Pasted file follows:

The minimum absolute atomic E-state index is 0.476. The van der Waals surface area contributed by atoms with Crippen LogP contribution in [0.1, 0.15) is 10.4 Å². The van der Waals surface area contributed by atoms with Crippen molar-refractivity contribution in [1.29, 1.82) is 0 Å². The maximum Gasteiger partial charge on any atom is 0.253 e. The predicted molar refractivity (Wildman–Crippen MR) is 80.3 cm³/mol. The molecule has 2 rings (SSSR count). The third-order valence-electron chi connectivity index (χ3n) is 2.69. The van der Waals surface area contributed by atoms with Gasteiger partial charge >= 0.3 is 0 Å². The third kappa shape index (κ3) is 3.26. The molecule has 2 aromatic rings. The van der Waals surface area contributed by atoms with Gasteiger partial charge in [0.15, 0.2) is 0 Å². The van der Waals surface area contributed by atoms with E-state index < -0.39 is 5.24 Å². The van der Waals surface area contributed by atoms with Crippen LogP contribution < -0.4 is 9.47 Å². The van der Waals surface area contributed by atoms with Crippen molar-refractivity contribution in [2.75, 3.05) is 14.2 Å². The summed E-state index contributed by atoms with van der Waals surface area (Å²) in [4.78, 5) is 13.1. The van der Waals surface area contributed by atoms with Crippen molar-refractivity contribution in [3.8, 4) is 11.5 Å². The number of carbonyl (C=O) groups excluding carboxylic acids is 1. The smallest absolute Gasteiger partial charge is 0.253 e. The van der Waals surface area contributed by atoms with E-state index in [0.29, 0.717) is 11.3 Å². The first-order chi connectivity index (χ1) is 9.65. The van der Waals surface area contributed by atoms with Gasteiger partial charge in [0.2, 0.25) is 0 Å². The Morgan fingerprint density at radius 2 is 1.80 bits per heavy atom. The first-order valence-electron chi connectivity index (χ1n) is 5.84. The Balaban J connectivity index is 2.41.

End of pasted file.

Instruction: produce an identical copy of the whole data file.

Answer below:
The minimum absolute atomic E-state index is 0.476. The van der Waals surface area contributed by atoms with Crippen LogP contribution in [0.1, 0.15) is 10.4 Å². The van der Waals surface area contributed by atoms with Crippen molar-refractivity contribution in [1.29, 1.82) is 0 Å². The maximum Gasteiger partial charge on any atom is 0.253 e. The predicted molar refractivity (Wildman–Crippen MR) is 80.3 cm³/mol. The molecule has 2 rings (SSSR count). The third-order valence-electron chi connectivity index (χ3n) is 2.69. The van der Waals surface area contributed by atoms with Gasteiger partial charge >= 0.3 is 0 Å². The third kappa shape index (κ3) is 3.26. The molecule has 2 aromatic rings. The van der Waals surface area contributed by atoms with Gasteiger partial charge in [0.15, 0.2) is 0 Å². The van der Waals surface area contributed by atoms with E-state index < -0.39 is 5.24 Å². The van der Waals surface area contributed by atoms with Crippen LogP contribution < -0.4 is 9.47 Å². The van der Waals surface area contributed by atoms with Crippen molar-refractivity contribution in [2.75, 3.05) is 14.2 Å². The summed E-state index contributed by atoms with van der Waals surface area (Å²) in [4.78, 5) is 13.1. The van der Waals surface area contributed by atoms with Crippen molar-refractivity contribution in [3.8, 4) is 11.5 Å². The number of carbonyl (C=O) groups excluding carboxylic acids is 1. The smallest absolute Gasteiger partial charge is 0.253 e. The van der Waals surface area contributed by atoms with E-state index in [0.29, 0.717) is 11.3 Å². The first-order chi connectivity index (χ1) is 9.65. The van der Waals surface area contributed by atoms with Gasteiger partial charge in [0.2, 0.25) is 0 Å². The Morgan fingerprint density at radius 2 is 1.80 bits per heavy atom. The first-order valence-electron chi connectivity index (χ1n) is 5.84. The Balaban J connectivity index is 2.41.